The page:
Corruption Begins with Anonymous People
It’s become common for people to complain about corruption. The lack of decency we see in powerful people, especially politicians, can surprise us to no end. Every day, we see new cases of it on the news, and many of us feel that what we hear is just the tip of the iceberg.
Corruption harms societies. In essence, it’s a rupture with the pact at the heart of every civilization: the law. It’s also a malicious action, as all the other members of society become passive victims of the harm it causes. The worst part of all is that many corrupt people steal money they don’t even need. They seem to be motivated mostly by the antisocial pleasure of taking advantage of others.
“Corrupt politicians make the other ten percent look bad.”
All of this is a source of indignation. However, there’s another type of corruption people don’t talk much about. That is the corruption that common citizens partake in, albeit on a much lesser scale.
Law and corruption
The law sets forth a series of commands that impose limits and obligations on everyone who is a member of a society. You can disagree with the law. That is, in fact, one of the great forces that drives history: the debate over what the law should say. New laws arise from such arguments. Sometimes, new and old laws also blend to create something different.
When you disagree with the law, there are mechanisms to challenge it. These range from civil disobedience to revolutions and political debates. No one has to obey the law blindly. However, unless the personal consequences are extremely severe, the best option is to obey the law while they’re still in effect.
Corruption springs when there’s a system of obligations that runs parallel and separately from what the law states. This system, as opposed to the legal one, is directed toward an individual’s benefit. It ignores the good of society completely.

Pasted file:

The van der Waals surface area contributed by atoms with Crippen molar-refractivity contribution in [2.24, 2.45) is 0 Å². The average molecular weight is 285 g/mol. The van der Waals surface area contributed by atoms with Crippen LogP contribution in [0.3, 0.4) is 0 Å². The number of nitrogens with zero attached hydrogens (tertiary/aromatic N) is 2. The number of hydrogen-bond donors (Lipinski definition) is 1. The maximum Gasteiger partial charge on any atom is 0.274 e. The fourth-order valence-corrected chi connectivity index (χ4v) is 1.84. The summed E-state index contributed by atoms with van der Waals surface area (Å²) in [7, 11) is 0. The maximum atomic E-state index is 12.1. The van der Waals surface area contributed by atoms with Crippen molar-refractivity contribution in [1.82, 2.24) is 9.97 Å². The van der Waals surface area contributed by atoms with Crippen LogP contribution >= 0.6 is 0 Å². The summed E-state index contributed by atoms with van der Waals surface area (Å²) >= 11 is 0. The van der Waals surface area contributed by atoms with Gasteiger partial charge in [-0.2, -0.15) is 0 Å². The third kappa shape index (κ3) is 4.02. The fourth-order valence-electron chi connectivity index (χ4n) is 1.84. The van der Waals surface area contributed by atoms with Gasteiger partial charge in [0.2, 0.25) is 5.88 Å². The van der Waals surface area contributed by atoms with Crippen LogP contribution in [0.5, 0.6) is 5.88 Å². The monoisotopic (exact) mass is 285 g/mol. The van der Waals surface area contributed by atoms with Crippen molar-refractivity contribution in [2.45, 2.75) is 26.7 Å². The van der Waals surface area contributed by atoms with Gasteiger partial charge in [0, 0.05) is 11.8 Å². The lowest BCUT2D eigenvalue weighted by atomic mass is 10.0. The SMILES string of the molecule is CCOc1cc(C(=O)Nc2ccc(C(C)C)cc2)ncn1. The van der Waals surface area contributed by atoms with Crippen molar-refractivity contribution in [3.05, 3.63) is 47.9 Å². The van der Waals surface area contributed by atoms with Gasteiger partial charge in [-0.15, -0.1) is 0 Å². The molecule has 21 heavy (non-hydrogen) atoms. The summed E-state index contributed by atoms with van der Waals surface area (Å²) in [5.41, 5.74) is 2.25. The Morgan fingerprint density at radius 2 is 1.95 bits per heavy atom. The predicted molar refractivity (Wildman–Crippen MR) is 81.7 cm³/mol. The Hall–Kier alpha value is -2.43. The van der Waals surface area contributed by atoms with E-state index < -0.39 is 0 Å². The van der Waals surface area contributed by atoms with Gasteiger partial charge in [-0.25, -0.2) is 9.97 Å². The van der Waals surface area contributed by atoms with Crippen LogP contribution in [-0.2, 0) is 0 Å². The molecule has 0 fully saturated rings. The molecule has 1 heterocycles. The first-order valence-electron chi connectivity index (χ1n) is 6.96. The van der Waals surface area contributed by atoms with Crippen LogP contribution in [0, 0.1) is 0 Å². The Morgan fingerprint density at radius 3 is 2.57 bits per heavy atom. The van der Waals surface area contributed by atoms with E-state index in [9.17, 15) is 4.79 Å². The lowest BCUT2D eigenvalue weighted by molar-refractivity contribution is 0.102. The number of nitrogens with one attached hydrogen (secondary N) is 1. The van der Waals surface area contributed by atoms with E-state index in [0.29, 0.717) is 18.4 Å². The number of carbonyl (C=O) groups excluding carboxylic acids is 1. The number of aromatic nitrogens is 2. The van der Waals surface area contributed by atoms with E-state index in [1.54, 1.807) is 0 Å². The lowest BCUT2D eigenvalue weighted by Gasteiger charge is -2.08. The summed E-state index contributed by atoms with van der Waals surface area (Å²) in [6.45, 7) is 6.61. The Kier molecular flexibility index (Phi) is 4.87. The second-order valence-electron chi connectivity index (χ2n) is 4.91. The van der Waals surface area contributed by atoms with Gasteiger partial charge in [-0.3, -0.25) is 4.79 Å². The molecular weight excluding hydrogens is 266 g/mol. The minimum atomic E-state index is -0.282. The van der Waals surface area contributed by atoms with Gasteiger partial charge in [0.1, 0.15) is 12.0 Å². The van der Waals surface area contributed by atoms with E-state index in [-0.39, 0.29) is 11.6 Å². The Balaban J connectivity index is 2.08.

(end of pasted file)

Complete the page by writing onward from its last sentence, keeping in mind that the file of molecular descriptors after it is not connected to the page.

Under that system, everything that brings an individual some gain is legal. Other people aren’t equals whose rights must be respected. Instead, they become either means to an end or obstacles. As such, they don’t count. The aim of corruption is, fundamentally, to achieve individual benefit.
Citizens and corruption
One important question we might ask ourselves is whether just politicians or people of power behave according to this philosophy of seeking personal gain regardless of how it might affect other’s rights. In this regard, if you think about some daily situations, you’ll see that many people are operating under these same principles of corruption. For them, following the law for the sake of the common good instead of their own whims isn’t the best way to live.
Instead, what takes precedence in their lives is individualism. In some societies, some people take this to extremes. Laws basically become meaningless words. Instead, the new standards in society are defined by its least scrupulous members. People tend to follow the law only when someone is watching. Corruption invades lives in small actions such as cutting in line or taking advantage of someone’s friendship to enjoy some privilege.
Perhaps that’s why the great acts of corruption continue to happen. Society tolerates these actions instead of condemning them firmly because people can use them as examples for their own behavior. Or society simply sits back and becomes a passive witness to all of this. Societies simply don’t want to make things harder by trying to intervene and set limits.
Beyond the economic or political damage caused by corruption, the worst thing is the way in which this phenomenon corrodes culture. Social bonds deteriorate due to corruption. Trust is broken. The sense of authority begins to disappear.
When this happens, civilized conduct becomes optional. In practice, the strongest law is the one in effect. However, corruption turns societies into disorganized hordes moving in random directions.It might interest you...